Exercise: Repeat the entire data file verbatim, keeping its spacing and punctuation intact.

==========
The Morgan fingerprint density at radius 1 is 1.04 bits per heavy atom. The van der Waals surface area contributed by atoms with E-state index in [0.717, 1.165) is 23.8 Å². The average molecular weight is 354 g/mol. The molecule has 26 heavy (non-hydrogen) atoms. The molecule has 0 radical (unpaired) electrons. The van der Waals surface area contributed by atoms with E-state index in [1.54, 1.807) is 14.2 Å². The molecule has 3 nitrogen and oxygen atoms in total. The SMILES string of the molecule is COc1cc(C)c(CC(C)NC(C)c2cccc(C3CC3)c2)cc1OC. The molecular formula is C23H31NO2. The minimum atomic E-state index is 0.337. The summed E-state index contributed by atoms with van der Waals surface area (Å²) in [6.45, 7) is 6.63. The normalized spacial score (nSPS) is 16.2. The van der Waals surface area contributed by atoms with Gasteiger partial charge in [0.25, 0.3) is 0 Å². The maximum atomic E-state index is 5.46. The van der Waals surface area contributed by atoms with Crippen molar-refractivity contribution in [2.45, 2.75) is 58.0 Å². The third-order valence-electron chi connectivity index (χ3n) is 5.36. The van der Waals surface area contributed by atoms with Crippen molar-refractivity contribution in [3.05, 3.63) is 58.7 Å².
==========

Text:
The Morgan fingerprint density at radius 1 is 1.04 bits per heavy atom. The van der Waals surface area contributed by atoms with E-state index in [0.717, 1.165) is 23.8 Å². The average molecular weight is 354 g/mol. The molecule has 26 heavy (non-hydrogen) atoms. The molecule has 0 radical (unpaired) electrons. The van der Waals surface area contributed by atoms with E-state index in [1.54, 1.807) is 14.2 Å². The molecule has 3 nitrogen and oxygen atoms in total. The SMILES string of the molecule is COc1cc(C)c(CC(C)NC(C)c2cccc(C3CC3)c2)cc1OC. The molecular formula is C23H31NO2. The minimum atomic E-state index is 0.337. The summed E-state index contributed by atoms with van der Waals surface area (Å²) in [6.45, 7) is 6.63. The normalized spacial score (nSPS) is 16.2. The van der Waals surface area contributed by atoms with Gasteiger partial charge in [0.25, 0.3) is 0 Å². The maximum atomic E-state index is 5.46. The van der Waals surface area contributed by atoms with Crippen molar-refractivity contribution in [2.45, 2.75) is 58.0 Å². The third-order valence-electron chi connectivity index (χ3n) is 5.36. The van der Waals surface area contributed by atoms with Crippen molar-refractivity contribution in [3.05, 3.63) is 58.7 Å².